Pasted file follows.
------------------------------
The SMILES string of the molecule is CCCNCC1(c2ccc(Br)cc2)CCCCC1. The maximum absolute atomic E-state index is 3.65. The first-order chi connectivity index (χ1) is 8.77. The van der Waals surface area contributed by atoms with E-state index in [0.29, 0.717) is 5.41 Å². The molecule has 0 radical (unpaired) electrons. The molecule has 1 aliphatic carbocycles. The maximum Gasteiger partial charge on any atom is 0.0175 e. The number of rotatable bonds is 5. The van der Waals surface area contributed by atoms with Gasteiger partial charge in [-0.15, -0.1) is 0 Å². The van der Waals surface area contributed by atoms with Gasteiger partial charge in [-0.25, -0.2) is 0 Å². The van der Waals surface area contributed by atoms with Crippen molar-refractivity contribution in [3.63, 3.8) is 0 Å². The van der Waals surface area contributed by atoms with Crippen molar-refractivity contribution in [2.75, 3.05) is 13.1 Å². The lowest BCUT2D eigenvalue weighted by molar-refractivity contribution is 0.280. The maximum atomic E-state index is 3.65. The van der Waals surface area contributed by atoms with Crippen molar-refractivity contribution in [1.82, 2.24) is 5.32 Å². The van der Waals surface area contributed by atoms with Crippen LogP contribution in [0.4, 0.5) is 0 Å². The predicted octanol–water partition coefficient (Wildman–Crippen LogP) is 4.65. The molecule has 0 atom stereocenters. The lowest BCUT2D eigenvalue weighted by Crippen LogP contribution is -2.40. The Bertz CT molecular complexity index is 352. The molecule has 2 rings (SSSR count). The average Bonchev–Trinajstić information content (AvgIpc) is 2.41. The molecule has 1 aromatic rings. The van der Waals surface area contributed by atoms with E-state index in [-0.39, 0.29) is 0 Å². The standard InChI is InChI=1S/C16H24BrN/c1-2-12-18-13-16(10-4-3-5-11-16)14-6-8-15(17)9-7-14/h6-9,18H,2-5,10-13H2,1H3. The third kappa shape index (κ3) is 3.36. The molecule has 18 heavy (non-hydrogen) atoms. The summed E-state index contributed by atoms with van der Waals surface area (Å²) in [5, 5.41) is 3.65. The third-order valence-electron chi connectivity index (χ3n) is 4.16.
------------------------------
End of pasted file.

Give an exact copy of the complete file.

The SMILES string of the molecule is CCCNCC1(c2ccc(Br)cc2)CCCCC1. The maximum absolute atomic E-state index is 3.65. The first-order chi connectivity index (χ1) is 8.77. The van der Waals surface area contributed by atoms with E-state index in [0.29, 0.717) is 5.41 Å². The molecule has 0 radical (unpaired) electrons. The molecule has 1 aliphatic carbocycles. The maximum Gasteiger partial charge on any atom is 0.0175 e. The number of rotatable bonds is 5. The van der Waals surface area contributed by atoms with Gasteiger partial charge in [-0.15, -0.1) is 0 Å². The van der Waals surface area contributed by atoms with Gasteiger partial charge in [-0.25, -0.2) is 0 Å². The van der Waals surface area contributed by atoms with Crippen molar-refractivity contribution in [3.63, 3.8) is 0 Å². The van der Waals surface area contributed by atoms with Crippen molar-refractivity contribution in [2.75, 3.05) is 13.1 Å². The lowest BCUT2D eigenvalue weighted by molar-refractivity contribution is 0.280. The maximum atomic E-state index is 3.65. The van der Waals surface area contributed by atoms with Crippen molar-refractivity contribution in [1.82, 2.24) is 5.32 Å². The van der Waals surface area contributed by atoms with Crippen LogP contribution in [0.4, 0.5) is 0 Å². The predicted octanol–water partition coefficient (Wildman–Crippen LogP) is 4.65. The molecule has 0 atom stereocenters. The lowest BCUT2D eigenvalue weighted by Crippen LogP contribution is -2.40. The Bertz CT molecular complexity index is 352. The molecule has 2 rings (SSSR count). The average Bonchev–Trinajstić information content (AvgIpc) is 2.41. The molecule has 1 aromatic rings. The van der Waals surface area contributed by atoms with E-state index in [-0.39, 0.29) is 0 Å². The standard InChI is InChI=1S/C16H24BrN/c1-2-12-18-13-16(10-4-3-5-11-16)14-6-8-15(17)9-7-14/h6-9,18H,2-5,10-13H2,1H3. The third kappa shape index (κ3) is 3.36. The molecule has 18 heavy (non-hydrogen) atoms. The summed E-state index contributed by atoms with van der Waals surface area (Å²) in [5, 5.41) is 3.65. The third-order valence-electron chi connectivity index (χ3n) is 4.16.